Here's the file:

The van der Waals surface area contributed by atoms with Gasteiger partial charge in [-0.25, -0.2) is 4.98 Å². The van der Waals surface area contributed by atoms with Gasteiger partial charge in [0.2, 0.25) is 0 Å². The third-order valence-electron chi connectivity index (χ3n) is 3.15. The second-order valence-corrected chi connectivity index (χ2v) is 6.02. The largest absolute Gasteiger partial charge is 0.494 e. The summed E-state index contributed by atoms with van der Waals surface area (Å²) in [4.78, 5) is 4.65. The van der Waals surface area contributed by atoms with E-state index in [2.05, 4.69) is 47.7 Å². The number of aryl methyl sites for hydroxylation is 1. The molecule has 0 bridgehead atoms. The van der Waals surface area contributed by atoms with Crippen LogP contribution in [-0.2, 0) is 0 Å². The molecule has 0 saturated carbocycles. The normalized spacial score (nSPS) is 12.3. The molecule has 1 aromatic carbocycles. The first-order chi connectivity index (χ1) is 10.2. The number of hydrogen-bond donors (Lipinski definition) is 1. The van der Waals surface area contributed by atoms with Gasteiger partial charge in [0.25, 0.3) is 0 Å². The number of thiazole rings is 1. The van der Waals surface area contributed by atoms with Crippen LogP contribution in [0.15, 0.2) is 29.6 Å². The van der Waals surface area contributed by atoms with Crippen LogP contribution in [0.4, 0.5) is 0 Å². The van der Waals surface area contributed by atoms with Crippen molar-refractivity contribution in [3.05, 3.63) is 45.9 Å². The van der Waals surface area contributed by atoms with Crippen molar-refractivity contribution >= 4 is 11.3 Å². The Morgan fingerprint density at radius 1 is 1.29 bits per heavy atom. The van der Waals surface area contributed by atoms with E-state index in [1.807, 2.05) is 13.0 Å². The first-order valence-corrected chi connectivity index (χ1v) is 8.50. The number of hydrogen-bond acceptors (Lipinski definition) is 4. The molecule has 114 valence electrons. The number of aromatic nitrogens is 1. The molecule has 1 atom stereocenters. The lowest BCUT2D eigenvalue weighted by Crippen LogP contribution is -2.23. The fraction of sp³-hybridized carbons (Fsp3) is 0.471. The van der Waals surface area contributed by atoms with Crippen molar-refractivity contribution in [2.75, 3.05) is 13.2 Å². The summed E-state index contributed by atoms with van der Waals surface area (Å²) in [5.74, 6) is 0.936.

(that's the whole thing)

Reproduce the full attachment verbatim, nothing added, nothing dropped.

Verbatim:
The van der Waals surface area contributed by atoms with Gasteiger partial charge in [-0.25, -0.2) is 4.98 Å². The van der Waals surface area contributed by atoms with Gasteiger partial charge in [0.2, 0.25) is 0 Å². The third-order valence-electron chi connectivity index (χ3n) is 3.15. The second-order valence-corrected chi connectivity index (χ2v) is 6.02. The largest absolute Gasteiger partial charge is 0.494 e. The summed E-state index contributed by atoms with van der Waals surface area (Å²) in [4.78, 5) is 4.65. The van der Waals surface area contributed by atoms with E-state index in [2.05, 4.69) is 47.7 Å². The number of aryl methyl sites for hydroxylation is 1. The molecule has 0 bridgehead atoms. The van der Waals surface area contributed by atoms with Crippen LogP contribution in [-0.2, 0) is 0 Å². The molecule has 0 saturated carbocycles. The normalized spacial score (nSPS) is 12.3. The molecule has 1 aromatic carbocycles. The first-order chi connectivity index (χ1) is 10.2. The number of hydrogen-bond donors (Lipinski definition) is 1. The van der Waals surface area contributed by atoms with Gasteiger partial charge in [0.25, 0.3) is 0 Å². The number of thiazole rings is 1. The van der Waals surface area contributed by atoms with Crippen LogP contribution in [0.15, 0.2) is 29.6 Å². The van der Waals surface area contributed by atoms with Crippen LogP contribution in [0.4, 0.5) is 0 Å². The van der Waals surface area contributed by atoms with Crippen molar-refractivity contribution in [3.05, 3.63) is 45.9 Å². The van der Waals surface area contributed by atoms with Crippen molar-refractivity contribution >= 4 is 11.3 Å². The Morgan fingerprint density at radius 1 is 1.29 bits per heavy atom. The van der Waals surface area contributed by atoms with E-state index in [1.807, 2.05) is 13.0 Å². The first-order valence-corrected chi connectivity index (χ1v) is 8.50. The number of hydrogen-bond acceptors (Lipinski definition) is 4. The molecule has 114 valence electrons. The number of aromatic nitrogens is 1. The molecule has 1 atom stereocenters. The lowest BCUT2D eigenvalue weighted by Crippen LogP contribution is -2.23. The fraction of sp³-hybridized carbons (Fsp3) is 0.471. The van der Waals surface area contributed by atoms with Crippen molar-refractivity contribution in [2.75, 3.05) is 13.2 Å². The summed E-state index contributed by atoms with van der Waals surface area (Å²) in [5.74, 6) is 0.936.